In February 2014, American car buyers once again made the BMW 3-Series and its 4-Series two-door sibling the best-selling luxury car range. Overall BMW car sales slid 1% in February, however, as the 1-Series/2-Series, 5-Series, 6-Series, 7-Series, and Z4 all declined.
Audi’s A3 is back. As a sedan. Audi has only sold 31 A3s in the last seven months, and zero in the last three months, as the A3 hatchback’s departure was not perfectly timed with the A3 sedan’s arrival. Some have said the new A3 makes the A4 a difficult purchase/lease to justify, others have found it quite small when considered against upmarket versions of volume-brand midsize cars.
We’re only talking about month number one, but Mercedes-Benz’s more established CLA sold on nearly four occasions for every A3 sold last month. Expect that gap to close dramatically before summer.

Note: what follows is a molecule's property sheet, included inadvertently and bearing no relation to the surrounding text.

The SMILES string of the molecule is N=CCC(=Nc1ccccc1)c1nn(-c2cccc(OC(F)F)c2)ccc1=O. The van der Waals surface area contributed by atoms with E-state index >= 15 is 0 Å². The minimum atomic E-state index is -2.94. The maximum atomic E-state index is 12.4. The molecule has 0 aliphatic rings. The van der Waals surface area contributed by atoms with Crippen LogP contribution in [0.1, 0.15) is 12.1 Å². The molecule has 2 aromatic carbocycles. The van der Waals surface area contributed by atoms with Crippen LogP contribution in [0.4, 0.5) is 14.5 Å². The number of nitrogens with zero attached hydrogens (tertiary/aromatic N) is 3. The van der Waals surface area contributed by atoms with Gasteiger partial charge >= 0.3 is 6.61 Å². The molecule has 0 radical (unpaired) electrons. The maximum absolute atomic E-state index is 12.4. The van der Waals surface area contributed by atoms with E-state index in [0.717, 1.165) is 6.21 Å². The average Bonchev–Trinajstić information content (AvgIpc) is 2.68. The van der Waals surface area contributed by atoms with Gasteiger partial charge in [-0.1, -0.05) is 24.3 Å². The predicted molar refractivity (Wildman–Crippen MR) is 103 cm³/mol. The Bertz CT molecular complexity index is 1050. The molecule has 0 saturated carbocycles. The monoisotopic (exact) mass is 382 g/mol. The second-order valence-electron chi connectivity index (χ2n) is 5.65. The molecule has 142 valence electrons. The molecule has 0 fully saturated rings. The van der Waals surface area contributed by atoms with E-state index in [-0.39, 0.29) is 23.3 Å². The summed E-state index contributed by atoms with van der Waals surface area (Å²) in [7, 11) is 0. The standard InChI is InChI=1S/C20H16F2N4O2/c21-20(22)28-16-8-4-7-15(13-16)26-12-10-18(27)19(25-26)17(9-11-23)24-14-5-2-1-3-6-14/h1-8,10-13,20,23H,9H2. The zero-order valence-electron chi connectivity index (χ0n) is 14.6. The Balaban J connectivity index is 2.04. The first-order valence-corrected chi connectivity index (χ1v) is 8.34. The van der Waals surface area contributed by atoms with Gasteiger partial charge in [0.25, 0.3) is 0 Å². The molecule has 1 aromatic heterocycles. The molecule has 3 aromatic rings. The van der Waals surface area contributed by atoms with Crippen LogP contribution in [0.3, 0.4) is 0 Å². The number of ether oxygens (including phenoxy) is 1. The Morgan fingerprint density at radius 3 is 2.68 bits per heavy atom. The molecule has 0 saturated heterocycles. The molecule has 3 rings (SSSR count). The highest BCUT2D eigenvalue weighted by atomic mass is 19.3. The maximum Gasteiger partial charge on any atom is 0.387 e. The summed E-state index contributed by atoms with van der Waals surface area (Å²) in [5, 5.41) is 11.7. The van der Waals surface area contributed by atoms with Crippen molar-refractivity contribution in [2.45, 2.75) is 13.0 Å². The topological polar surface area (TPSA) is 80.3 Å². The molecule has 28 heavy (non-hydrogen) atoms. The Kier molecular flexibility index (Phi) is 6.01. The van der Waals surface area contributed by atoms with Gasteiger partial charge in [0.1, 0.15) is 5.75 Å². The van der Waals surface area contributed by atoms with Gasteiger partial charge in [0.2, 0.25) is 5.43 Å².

Even when combined, Audi’s bigger offerings, the A6 and A7, continue to lag well behind the class leaders, BMW’s 5-Series and Mercedes-Benz’s massive E-Class range. The E-Class, not even taking the CLS into account, was nearly twice as popular as the A6/A7 tandem in February, for example. Audi is increasingly the luxury brand to beat on a global stage, but its inability to sell passenger cars on a BMW/Benzesque fashion in the United States is noteworthy.
The Q5 crossover brings in more than a quarter of Audi’s sales. No utility vehicle at BMW or Benz is responsible for more than 15% of total brand sales.
You can click any model name in the tables below to find historical monthly and yearly U.S. auto sales data. You can also select a make and model at GCBC’s Sales Stats page. These tables are now sortable, so you can rank luxury cars any which way you like. Suggestions on how GCBC should break down segments can be passed on through the Contact page.